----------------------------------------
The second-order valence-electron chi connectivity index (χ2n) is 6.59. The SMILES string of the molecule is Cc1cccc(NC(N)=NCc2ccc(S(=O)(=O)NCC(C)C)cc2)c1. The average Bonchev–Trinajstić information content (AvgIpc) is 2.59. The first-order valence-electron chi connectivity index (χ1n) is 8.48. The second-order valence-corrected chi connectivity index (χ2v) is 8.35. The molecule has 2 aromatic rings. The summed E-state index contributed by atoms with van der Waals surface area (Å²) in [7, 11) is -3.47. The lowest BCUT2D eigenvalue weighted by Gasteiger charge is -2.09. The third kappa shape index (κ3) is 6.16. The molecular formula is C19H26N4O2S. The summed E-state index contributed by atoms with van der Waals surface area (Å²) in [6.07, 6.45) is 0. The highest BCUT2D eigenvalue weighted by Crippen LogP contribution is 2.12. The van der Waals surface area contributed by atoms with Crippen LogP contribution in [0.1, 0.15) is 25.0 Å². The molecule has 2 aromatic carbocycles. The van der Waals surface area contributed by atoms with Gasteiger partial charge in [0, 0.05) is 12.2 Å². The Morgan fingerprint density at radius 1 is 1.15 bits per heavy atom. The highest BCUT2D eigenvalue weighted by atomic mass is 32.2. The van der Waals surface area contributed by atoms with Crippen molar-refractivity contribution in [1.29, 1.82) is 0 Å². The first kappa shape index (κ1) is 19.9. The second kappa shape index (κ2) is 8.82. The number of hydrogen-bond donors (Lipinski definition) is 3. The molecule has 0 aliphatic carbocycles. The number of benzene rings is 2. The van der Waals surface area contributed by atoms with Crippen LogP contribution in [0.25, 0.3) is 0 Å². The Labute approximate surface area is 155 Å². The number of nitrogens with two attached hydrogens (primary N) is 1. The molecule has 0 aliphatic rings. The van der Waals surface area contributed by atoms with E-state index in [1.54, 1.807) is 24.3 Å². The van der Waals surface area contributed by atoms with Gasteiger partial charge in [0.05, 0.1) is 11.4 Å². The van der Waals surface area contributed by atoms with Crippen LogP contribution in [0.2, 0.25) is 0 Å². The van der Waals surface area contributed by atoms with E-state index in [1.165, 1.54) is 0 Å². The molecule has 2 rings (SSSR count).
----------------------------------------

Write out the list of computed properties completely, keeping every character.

The second-order valence-electron chi connectivity index (χ2n) is 6.59. The SMILES string of the molecule is Cc1cccc(NC(N)=NCc2ccc(S(=O)(=O)NCC(C)C)cc2)c1. The average Bonchev–Trinajstić information content (AvgIpc) is 2.59. The first-order valence-electron chi connectivity index (χ1n) is 8.48. The second-order valence-corrected chi connectivity index (χ2v) is 8.35. The molecule has 2 aromatic rings. The summed E-state index contributed by atoms with van der Waals surface area (Å²) in [7, 11) is -3.47. The lowest BCUT2D eigenvalue weighted by Gasteiger charge is -2.09. The third kappa shape index (κ3) is 6.16. The molecular formula is C19H26N4O2S. The summed E-state index contributed by atoms with van der Waals surface area (Å²) in [6.07, 6.45) is 0. The highest BCUT2D eigenvalue weighted by Crippen LogP contribution is 2.12. The van der Waals surface area contributed by atoms with Crippen LogP contribution in [0.1, 0.15) is 25.0 Å². The molecule has 2 aromatic carbocycles. The van der Waals surface area contributed by atoms with Gasteiger partial charge in [0, 0.05) is 12.2 Å². The Morgan fingerprint density at radius 1 is 1.15 bits per heavy atom. The highest BCUT2D eigenvalue weighted by atomic mass is 32.2. The van der Waals surface area contributed by atoms with Crippen molar-refractivity contribution in [1.29, 1.82) is 0 Å². The first kappa shape index (κ1) is 19.9. The second kappa shape index (κ2) is 8.82. The number of hydrogen-bond donors (Lipinski definition) is 3. The molecule has 0 aliphatic carbocycles. The number of benzene rings is 2. The van der Waals surface area contributed by atoms with Crippen LogP contribution in [0.25, 0.3) is 0 Å². The Labute approximate surface area is 155 Å². The number of nitrogens with two attached hydrogens (primary N) is 1. The molecule has 0 aliphatic rings. The van der Waals surface area contributed by atoms with E-state index in [1.54, 1.807) is 24.3 Å². The van der Waals surface area contributed by atoms with Gasteiger partial charge in [0.05, 0.1) is 11.4 Å². The van der Waals surface area contributed by atoms with Crippen LogP contribution in [0.2, 0.25) is 0 Å². The van der Waals surface area contributed by atoms with E-state index in [1.165, 1.54) is 0 Å². The molecule has 2 rings (SSSR count).